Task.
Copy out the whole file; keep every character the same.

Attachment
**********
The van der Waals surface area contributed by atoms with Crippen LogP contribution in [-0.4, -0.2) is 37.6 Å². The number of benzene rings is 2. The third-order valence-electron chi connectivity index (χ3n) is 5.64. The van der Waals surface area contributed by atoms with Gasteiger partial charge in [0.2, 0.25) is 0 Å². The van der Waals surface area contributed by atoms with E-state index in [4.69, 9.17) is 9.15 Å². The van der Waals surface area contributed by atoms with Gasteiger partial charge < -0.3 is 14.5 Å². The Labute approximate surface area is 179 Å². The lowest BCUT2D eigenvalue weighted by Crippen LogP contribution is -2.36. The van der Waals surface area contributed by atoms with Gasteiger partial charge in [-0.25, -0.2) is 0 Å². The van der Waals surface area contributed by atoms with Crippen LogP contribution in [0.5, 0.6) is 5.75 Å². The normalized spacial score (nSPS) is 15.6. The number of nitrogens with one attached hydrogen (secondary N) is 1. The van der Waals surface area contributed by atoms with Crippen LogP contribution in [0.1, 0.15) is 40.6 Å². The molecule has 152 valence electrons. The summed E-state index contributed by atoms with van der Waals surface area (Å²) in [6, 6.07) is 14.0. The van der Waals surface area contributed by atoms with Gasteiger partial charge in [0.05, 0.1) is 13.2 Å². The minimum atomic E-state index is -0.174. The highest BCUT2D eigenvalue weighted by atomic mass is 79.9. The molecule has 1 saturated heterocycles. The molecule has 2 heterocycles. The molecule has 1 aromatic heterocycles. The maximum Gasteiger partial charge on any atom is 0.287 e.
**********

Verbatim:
The van der Waals surface area contributed by atoms with Crippen LogP contribution in [-0.4, -0.2) is 37.6 Å². The number of benzene rings is 2. The third-order valence-electron chi connectivity index (χ3n) is 5.64. The van der Waals surface area contributed by atoms with Gasteiger partial charge in [0.2, 0.25) is 0 Å². The van der Waals surface area contributed by atoms with E-state index in [4.69, 9.17) is 9.15 Å². The van der Waals surface area contributed by atoms with Gasteiger partial charge < -0.3 is 14.5 Å². The Labute approximate surface area is 179 Å². The lowest BCUT2D eigenvalue weighted by Crippen LogP contribution is -2.36. The van der Waals surface area contributed by atoms with Gasteiger partial charge in [-0.25, -0.2) is 0 Å². The van der Waals surface area contributed by atoms with Crippen LogP contribution in [0.5, 0.6) is 5.75 Å². The normalized spacial score (nSPS) is 15.6. The number of nitrogens with one attached hydrogen (secondary N) is 1. The van der Waals surface area contributed by atoms with Crippen LogP contribution in [0.1, 0.15) is 40.6 Å². The molecule has 152 valence electrons. The summed E-state index contributed by atoms with van der Waals surface area (Å²) in [6, 6.07) is 14.0. The van der Waals surface area contributed by atoms with Gasteiger partial charge in [0.05, 0.1) is 13.2 Å². The minimum atomic E-state index is -0.174. The highest BCUT2D eigenvalue weighted by atomic mass is 79.9. The molecule has 1 saturated heterocycles. The molecule has 2 heterocycles. The molecule has 1 aromatic heterocycles. The maximum Gasteiger partial charge on any atom is 0.287 e.